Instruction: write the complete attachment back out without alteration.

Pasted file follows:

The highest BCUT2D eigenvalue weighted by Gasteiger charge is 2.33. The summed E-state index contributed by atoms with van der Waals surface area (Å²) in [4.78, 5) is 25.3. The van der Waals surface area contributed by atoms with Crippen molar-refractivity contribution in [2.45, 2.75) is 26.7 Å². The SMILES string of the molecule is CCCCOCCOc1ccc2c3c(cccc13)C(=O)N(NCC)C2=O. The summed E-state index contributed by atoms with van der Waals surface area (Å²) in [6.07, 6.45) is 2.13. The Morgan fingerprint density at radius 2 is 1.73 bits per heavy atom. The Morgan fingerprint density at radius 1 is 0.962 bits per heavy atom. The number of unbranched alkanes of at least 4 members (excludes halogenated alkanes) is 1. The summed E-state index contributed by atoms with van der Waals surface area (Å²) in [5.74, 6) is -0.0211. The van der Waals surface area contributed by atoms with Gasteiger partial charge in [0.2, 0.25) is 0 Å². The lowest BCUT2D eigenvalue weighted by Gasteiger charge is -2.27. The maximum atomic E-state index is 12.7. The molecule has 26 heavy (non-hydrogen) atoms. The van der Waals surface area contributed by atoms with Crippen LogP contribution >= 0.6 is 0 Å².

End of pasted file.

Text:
The highest BCUT2D eigenvalue weighted by Gasteiger charge is 2.33. The summed E-state index contributed by atoms with van der Waals surface area (Å²) in [4.78, 5) is 25.3. The van der Waals surface area contributed by atoms with Crippen molar-refractivity contribution in [2.45, 2.75) is 26.7 Å². The SMILES string of the molecule is CCCCOCCOc1ccc2c3c(cccc13)C(=O)N(NCC)C2=O. The summed E-state index contributed by atoms with van der Waals surface area (Å²) in [6.07, 6.45) is 2.13. The Morgan fingerprint density at radius 2 is 1.73 bits per heavy atom. The Morgan fingerprint density at radius 1 is 0.962 bits per heavy atom. The number of unbranched alkanes of at least 4 members (excludes halogenated alkanes) is 1. The summed E-state index contributed by atoms with van der Waals surface area (Å²) in [5.74, 6) is -0.0211. The van der Waals surface area contributed by atoms with Gasteiger partial charge in [0.2, 0.25) is 0 Å². The lowest BCUT2D eigenvalue weighted by Gasteiger charge is -2.27. The maximum atomic E-state index is 12.7. The molecule has 26 heavy (non-hydrogen) atoms. The van der Waals surface area contributed by atoms with Crippen LogP contribution >= 0.6 is 0 Å².